There’s that moment, the one all fear and never wish to experience, and it’s always followed by the question, “Am I going to die?”

Millions across the world, unfortunately, have confronted such moments and thoughts before they’ve begun their fight against a cancer diagnosis, and that is why 21 years ago Dr. Gordy Klatt from Tacoma, Wash., staged a one-man, 24-hour walk/run around a track to call attention to this disease and to raise funds.

Klatt generated $27,000 in donations in 1985, and since then Relay for Life has evolved into a worldwide event, and over 4 million people from 20 different countries have raised more than $400 million for the American Cancer Society. Because of those dollars and because of the education that has been shared and spread to millions more, a 23 percent decrease in the disease has been realized in the United States during the past two decades, according to local resident Brady Medovic.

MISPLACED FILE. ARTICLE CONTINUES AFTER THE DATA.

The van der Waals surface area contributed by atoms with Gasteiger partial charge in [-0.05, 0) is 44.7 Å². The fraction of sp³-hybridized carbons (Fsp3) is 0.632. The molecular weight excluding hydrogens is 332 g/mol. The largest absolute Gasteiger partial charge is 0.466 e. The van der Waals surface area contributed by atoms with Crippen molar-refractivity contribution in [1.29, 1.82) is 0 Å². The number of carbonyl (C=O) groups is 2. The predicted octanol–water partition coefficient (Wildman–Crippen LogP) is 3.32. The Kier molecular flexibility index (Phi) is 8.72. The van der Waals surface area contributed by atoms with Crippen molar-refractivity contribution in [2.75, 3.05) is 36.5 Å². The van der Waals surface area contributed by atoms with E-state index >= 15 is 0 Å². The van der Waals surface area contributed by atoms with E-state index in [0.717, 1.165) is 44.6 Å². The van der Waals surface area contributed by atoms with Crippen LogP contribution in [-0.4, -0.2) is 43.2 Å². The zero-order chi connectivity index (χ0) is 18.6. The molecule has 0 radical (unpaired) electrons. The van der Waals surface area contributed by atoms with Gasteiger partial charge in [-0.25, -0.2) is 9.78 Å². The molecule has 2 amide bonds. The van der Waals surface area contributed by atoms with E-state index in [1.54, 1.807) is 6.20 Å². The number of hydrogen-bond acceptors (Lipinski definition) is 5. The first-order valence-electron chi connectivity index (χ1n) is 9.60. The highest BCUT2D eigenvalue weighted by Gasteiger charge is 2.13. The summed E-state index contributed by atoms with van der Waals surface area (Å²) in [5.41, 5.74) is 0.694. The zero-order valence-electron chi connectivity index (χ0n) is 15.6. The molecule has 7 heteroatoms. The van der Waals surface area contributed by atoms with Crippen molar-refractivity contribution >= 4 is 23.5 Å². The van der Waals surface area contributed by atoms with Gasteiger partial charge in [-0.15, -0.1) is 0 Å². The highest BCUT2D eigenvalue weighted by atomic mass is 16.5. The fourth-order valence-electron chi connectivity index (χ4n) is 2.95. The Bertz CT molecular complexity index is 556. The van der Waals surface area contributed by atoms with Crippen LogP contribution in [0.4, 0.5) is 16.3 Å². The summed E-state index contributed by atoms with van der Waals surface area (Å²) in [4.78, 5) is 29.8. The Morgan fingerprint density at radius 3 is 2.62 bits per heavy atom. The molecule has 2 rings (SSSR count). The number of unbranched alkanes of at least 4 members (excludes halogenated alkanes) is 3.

“This is the largest fundraiser each year for the American Cancer Society, and we are lucky here in Ohio County to have one of the biggest in the entire state of West Virginia,” she reported. “A lot of the money does stay locally, and there is a portion that goes toward research grants and those sorts of things. We do have a research center here at OVMC, and we also have a patient navigator through the American Cancer Society and that is located at Wheeling Hospital.

“And these are not limited to the people being treated there. Anyone can go to those,” Medovic continued. “They can help with things like transportation, wigs, and things like that. That’s what people quickly realize at the beginning of their fight. There is support and plenty of people they can lean on.”

The Ohio County Relay for Life officially gets underway with the Survivor's Walk at 7 p.m. this Friday.

The Ohio County Relay for Life officially gets under way with the Survivor’s Walk at 7 p.m. this Friday.

The Ohio County Relay for Life is set for this Friday at Wheeling Park in the area that surrounds Good Lake. In 2015, a total of $123,000 was raised, and Medovic said Relay organizers hope to grow that amount once again this year.

“People do start setting up their sites at around 7:30 a.m., and it continues throughout the day, really,” Medovic said. “The actual event doesn’t kick off until later in the day, but there are a lot of pre-event activities that begin around 2 p.m.